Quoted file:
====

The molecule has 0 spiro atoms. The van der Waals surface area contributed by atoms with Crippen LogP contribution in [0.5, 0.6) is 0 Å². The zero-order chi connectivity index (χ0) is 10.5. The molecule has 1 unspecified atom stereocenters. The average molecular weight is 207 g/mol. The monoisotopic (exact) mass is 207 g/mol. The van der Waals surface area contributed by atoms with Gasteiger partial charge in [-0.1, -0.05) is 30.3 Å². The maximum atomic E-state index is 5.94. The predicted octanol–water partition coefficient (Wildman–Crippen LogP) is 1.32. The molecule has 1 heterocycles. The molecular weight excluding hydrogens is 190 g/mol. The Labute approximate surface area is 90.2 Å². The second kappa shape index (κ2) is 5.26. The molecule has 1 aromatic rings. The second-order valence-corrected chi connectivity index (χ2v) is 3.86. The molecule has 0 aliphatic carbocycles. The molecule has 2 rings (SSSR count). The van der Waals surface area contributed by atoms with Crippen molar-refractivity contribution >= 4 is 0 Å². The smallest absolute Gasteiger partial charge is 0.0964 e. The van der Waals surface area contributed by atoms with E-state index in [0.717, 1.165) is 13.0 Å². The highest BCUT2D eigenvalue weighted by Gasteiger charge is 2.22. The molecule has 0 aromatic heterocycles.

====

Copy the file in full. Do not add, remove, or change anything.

The molecule has 0 spiro atoms. The van der Waals surface area contributed by atoms with Crippen LogP contribution in [0.5, 0.6) is 0 Å². The zero-order chi connectivity index (χ0) is 10.5. The molecule has 1 unspecified atom stereocenters. The average molecular weight is 207 g/mol. The monoisotopic (exact) mass is 207 g/mol. The van der Waals surface area contributed by atoms with Gasteiger partial charge in [-0.1, -0.05) is 30.3 Å². The maximum atomic E-state index is 5.94. The predicted octanol–water partition coefficient (Wildman–Crippen LogP) is 1.32. The molecule has 1 heterocycles. The molecular weight excluding hydrogens is 190 g/mol. The Labute approximate surface area is 90.2 Å². The second kappa shape index (κ2) is 5.26. The molecule has 1 aromatic rings. The second-order valence-corrected chi connectivity index (χ2v) is 3.86. The molecule has 0 aliphatic carbocycles. The molecule has 2 rings (SSSR count). The van der Waals surface area contributed by atoms with Crippen molar-refractivity contribution >= 4 is 0 Å². The smallest absolute Gasteiger partial charge is 0.0964 e. The van der Waals surface area contributed by atoms with E-state index in [0.717, 1.165) is 13.0 Å². The highest BCUT2D eigenvalue weighted by Gasteiger charge is 2.22. The molecule has 0 aromatic heterocycles.